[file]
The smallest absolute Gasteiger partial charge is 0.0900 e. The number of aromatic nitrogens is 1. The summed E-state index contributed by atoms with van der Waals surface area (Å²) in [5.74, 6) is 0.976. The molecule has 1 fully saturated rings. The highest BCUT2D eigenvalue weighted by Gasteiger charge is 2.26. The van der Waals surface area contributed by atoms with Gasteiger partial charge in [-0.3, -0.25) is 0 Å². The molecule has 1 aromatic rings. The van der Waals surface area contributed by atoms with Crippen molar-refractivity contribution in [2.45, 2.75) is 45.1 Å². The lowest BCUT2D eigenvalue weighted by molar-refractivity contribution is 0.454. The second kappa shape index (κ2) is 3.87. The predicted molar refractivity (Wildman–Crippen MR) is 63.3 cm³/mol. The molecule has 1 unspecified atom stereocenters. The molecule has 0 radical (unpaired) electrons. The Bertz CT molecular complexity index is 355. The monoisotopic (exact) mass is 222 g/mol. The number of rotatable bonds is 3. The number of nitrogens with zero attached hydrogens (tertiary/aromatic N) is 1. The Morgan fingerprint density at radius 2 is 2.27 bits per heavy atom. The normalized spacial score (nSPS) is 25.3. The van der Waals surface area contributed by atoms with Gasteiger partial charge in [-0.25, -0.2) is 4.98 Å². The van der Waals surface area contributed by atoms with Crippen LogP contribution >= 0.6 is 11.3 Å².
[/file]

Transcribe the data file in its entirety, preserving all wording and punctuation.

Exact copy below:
The smallest absolute Gasteiger partial charge is 0.0900 e. The number of aromatic nitrogens is 1. The summed E-state index contributed by atoms with van der Waals surface area (Å²) in [5.74, 6) is 0.976. The molecule has 1 fully saturated rings. The highest BCUT2D eigenvalue weighted by Gasteiger charge is 2.26. The van der Waals surface area contributed by atoms with Gasteiger partial charge in [-0.3, -0.25) is 0 Å². The molecule has 1 aromatic rings. The van der Waals surface area contributed by atoms with Crippen molar-refractivity contribution in [2.45, 2.75) is 45.1 Å². The lowest BCUT2D eigenvalue weighted by molar-refractivity contribution is 0.454. The second kappa shape index (κ2) is 3.87. The predicted molar refractivity (Wildman–Crippen MR) is 63.3 cm³/mol. The molecule has 1 unspecified atom stereocenters. The molecule has 0 radical (unpaired) electrons. The Bertz CT molecular complexity index is 355. The monoisotopic (exact) mass is 222 g/mol. The number of rotatable bonds is 3. The number of nitrogens with zero attached hydrogens (tertiary/aromatic N) is 1. The Morgan fingerprint density at radius 2 is 2.27 bits per heavy atom. The normalized spacial score (nSPS) is 25.3. The van der Waals surface area contributed by atoms with Gasteiger partial charge in [-0.25, -0.2) is 4.98 Å². The van der Waals surface area contributed by atoms with Crippen LogP contribution >= 0.6 is 11.3 Å².